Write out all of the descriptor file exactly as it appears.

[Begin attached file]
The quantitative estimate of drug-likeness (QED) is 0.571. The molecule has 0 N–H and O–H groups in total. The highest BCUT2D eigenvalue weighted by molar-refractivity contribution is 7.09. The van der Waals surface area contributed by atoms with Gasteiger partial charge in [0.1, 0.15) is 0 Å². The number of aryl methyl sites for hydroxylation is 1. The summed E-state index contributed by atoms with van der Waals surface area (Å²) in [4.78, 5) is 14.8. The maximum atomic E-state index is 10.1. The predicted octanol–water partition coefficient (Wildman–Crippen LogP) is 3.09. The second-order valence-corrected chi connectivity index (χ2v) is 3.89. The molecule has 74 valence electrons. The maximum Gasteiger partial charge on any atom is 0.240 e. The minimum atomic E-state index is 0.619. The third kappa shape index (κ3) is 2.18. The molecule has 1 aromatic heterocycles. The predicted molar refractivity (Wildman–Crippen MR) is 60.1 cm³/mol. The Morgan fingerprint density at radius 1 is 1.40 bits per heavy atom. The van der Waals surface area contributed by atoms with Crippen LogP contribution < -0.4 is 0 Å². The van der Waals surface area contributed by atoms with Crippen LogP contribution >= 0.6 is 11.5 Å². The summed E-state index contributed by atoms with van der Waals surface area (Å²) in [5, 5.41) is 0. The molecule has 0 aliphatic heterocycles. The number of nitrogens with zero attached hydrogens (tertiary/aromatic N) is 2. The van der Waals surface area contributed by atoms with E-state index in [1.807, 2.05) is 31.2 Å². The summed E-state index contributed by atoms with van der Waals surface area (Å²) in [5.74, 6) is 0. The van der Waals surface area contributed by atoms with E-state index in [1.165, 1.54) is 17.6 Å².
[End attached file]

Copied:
The quantitative estimate of drug-likeness (QED) is 0.571. The molecule has 0 N–H and O–H groups in total. The highest BCUT2D eigenvalue weighted by molar-refractivity contribution is 7.09. The van der Waals surface area contributed by atoms with Gasteiger partial charge in [0.1, 0.15) is 0 Å². The number of aryl methyl sites for hydroxylation is 1. The summed E-state index contributed by atoms with van der Waals surface area (Å²) in [4.78, 5) is 14.8. The maximum atomic E-state index is 10.1. The predicted octanol–water partition coefficient (Wildman–Crippen LogP) is 3.09. The second-order valence-corrected chi connectivity index (χ2v) is 3.89. The molecule has 74 valence electrons. The maximum Gasteiger partial charge on any atom is 0.240 e. The minimum atomic E-state index is 0.619. The third kappa shape index (κ3) is 2.18. The molecule has 1 aromatic heterocycles. The predicted molar refractivity (Wildman–Crippen MR) is 60.1 cm³/mol. The Morgan fingerprint density at radius 1 is 1.40 bits per heavy atom. The van der Waals surface area contributed by atoms with Crippen LogP contribution < -0.4 is 0 Å². The van der Waals surface area contributed by atoms with Crippen LogP contribution >= 0.6 is 11.5 Å². The summed E-state index contributed by atoms with van der Waals surface area (Å²) in [5, 5.41) is 0. The molecule has 0 aliphatic heterocycles. The number of nitrogens with zero attached hydrogens (tertiary/aromatic N) is 2. The van der Waals surface area contributed by atoms with E-state index in [1.807, 2.05) is 31.2 Å². The summed E-state index contributed by atoms with van der Waals surface area (Å²) in [5.74, 6) is 0. The van der Waals surface area contributed by atoms with E-state index in [1.165, 1.54) is 17.6 Å².